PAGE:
by Hannah von Bank, relationship management assistant
I have a confession to make: I am a Millennial. I was born sometime between the late ‘80s and early ‘90s, and I’m constantly surprised by the often contradictory “facts” many experts come up with to describe my generation. Are we “entitled” and “lazy” or “socially conscious” and “intensely focused”? “Confident and adaptable” or “difficult to manage”? My theory is that we can be all of these things, depending on the person and context, but I am both 1) not a sociologist and 2) a scary youth, so take that with a grain of salt.
One thing is for sure: by the year 2025, Millennials will make up a majority of the American workforce. This is great news for those of us in the learning industry because, according to a 2011 study on job trends by PricewaterhouseCoopers, this generation really values career development opportunities. In fact, the number of Millennials choosing training and development as their top benefit in this survey was more than 3 times higher than the number choosing cash bonuses. The Millennial love of learning is one characteristic it seems everyone can agree upon.
So how can we train these new members of our workforce? What drives Millennials and how can we use our knowledge of learning to tap into the talents of this global generation? I interviewed a number of young adults, ages 18-30, on their job and training experiences and future career aspirations. Here’s what they told me:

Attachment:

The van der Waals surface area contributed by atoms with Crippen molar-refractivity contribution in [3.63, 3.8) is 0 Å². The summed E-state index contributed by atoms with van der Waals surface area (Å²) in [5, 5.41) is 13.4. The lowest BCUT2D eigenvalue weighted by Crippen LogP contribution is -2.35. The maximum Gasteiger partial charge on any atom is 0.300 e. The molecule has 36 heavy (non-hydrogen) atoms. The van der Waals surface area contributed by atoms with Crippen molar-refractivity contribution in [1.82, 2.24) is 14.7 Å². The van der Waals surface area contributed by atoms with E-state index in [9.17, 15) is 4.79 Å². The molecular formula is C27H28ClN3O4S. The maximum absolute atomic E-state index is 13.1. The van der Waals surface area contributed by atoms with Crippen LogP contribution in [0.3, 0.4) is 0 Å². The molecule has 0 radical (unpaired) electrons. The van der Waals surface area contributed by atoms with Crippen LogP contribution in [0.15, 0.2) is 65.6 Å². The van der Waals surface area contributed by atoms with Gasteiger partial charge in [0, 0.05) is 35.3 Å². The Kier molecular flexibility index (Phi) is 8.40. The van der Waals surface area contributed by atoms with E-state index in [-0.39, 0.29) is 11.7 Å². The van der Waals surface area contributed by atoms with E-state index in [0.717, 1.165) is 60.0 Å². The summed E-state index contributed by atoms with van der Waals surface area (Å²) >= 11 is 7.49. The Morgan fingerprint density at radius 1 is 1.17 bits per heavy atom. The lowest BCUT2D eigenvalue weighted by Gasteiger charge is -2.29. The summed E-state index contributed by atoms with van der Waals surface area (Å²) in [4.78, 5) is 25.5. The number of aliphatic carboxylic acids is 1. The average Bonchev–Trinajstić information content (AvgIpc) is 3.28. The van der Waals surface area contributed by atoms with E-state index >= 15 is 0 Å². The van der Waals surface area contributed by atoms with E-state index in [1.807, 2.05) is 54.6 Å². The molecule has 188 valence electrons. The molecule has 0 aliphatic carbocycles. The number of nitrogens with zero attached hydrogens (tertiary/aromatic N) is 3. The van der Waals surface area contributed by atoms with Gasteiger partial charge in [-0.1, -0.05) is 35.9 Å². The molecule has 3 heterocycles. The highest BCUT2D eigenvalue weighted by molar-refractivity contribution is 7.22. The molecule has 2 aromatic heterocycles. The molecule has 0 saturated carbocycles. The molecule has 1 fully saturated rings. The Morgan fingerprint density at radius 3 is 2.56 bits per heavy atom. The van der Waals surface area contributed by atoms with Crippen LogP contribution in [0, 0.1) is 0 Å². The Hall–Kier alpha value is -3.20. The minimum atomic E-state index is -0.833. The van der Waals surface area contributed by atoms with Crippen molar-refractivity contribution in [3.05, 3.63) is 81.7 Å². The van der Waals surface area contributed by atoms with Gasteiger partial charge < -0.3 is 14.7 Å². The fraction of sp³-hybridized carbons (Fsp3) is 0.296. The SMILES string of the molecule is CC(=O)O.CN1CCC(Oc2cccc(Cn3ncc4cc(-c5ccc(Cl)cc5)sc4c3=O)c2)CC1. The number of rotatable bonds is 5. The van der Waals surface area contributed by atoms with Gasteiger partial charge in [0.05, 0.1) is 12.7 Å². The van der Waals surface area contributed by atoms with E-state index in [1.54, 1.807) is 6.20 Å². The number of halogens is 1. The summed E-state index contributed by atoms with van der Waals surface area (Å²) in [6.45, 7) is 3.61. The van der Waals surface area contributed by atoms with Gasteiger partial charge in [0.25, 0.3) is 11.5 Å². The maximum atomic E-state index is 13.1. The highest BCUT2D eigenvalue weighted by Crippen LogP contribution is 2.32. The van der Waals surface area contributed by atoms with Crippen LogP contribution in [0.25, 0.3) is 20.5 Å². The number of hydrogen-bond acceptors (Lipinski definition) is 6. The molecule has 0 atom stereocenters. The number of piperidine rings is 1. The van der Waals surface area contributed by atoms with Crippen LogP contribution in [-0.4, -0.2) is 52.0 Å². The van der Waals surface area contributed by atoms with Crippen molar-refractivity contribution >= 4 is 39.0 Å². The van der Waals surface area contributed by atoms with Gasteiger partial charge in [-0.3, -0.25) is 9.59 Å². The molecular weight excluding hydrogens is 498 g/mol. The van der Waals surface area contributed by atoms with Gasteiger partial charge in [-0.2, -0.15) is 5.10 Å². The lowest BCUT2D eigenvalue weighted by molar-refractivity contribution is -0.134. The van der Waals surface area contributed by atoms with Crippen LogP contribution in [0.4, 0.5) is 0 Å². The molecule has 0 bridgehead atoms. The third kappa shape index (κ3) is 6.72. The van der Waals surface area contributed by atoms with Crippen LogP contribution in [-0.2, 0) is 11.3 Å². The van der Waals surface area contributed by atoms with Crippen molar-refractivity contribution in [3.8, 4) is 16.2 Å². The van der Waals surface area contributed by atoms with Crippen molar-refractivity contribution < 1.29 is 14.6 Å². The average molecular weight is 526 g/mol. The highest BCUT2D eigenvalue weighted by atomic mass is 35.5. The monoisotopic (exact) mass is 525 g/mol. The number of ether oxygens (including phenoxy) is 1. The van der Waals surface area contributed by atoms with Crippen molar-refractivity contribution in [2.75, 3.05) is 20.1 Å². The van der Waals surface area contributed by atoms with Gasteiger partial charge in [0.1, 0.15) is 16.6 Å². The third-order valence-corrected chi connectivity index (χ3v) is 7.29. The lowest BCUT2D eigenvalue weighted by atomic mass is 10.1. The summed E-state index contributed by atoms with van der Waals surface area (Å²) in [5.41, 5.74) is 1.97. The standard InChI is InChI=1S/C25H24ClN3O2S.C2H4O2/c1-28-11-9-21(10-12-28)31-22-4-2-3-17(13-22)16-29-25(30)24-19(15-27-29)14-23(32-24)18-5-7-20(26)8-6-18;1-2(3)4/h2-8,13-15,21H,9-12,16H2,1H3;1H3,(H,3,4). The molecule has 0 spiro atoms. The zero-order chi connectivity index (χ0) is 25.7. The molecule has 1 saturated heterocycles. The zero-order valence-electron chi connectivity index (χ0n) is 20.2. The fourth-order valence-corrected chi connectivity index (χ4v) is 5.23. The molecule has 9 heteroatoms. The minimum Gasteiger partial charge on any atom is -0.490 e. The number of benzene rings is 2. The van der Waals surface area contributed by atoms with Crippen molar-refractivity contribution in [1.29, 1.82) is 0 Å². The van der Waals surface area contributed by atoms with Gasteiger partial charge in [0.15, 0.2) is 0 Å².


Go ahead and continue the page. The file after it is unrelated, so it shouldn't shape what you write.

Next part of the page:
Millennials are underdogs and they want to impress you
Job insecurity and a desire to stand out among the ranks of older, more experienced workers was a common motivator to taking advantage of learning programs in most of our conversations. This generation came of age in a time when economic uncertainty was the norm, and they are acutely aware that achieving their career goals means learning as much about their job as possible, as quickly as possible:
“I am the youngest person in my department by at least 15 years. I love my coworkers and I want to grow with my company, but it can be really intimidating sharing my ideas with people who have been in the industry since before I was born – I don’t feel like I know enough.” –Lindsay, marketer, age 23.
“I take every training opportunity offered to me! Entry level employees are the first to get laid off – that’s always in the back of your mind. You need to hit the ground running to prove your value to the company and that means learning as much about your job (and everyone else’s) as possible.” – Ben, financial industry, age 26.
Millennials feel frustrated with lack-luster training
Despite their desire to learn, many young adults feel like the training options available to them leave them feeling more lost and confused than confident. Others feel overwhelmed by the sheer length and breadth of their orientations:
“At my current job, initial training was basically ‘watch other people do your job and figure it out.’ I felt completely clueless and was terribly stressed out by it. Later, when I was promoted, my ‘training’ was essentially my boss talking at me for 2 hours. Now I ask coworkers to guide me through tasks – I like that better.” – Anna, librarian, age 25.
“My orientation was extensive – I attended 3 full weeks of classroom training and 1 week of job shadowing before I was allowed to work on my own. I spent 3 weeks taking detailed notes only to find out that I didn’t actually need to know most of it. For the first week, I didn’t even know what my job really was; they spent 40 hours telling me about company history and corporate policy.” – Jim, Human Resources, age 25.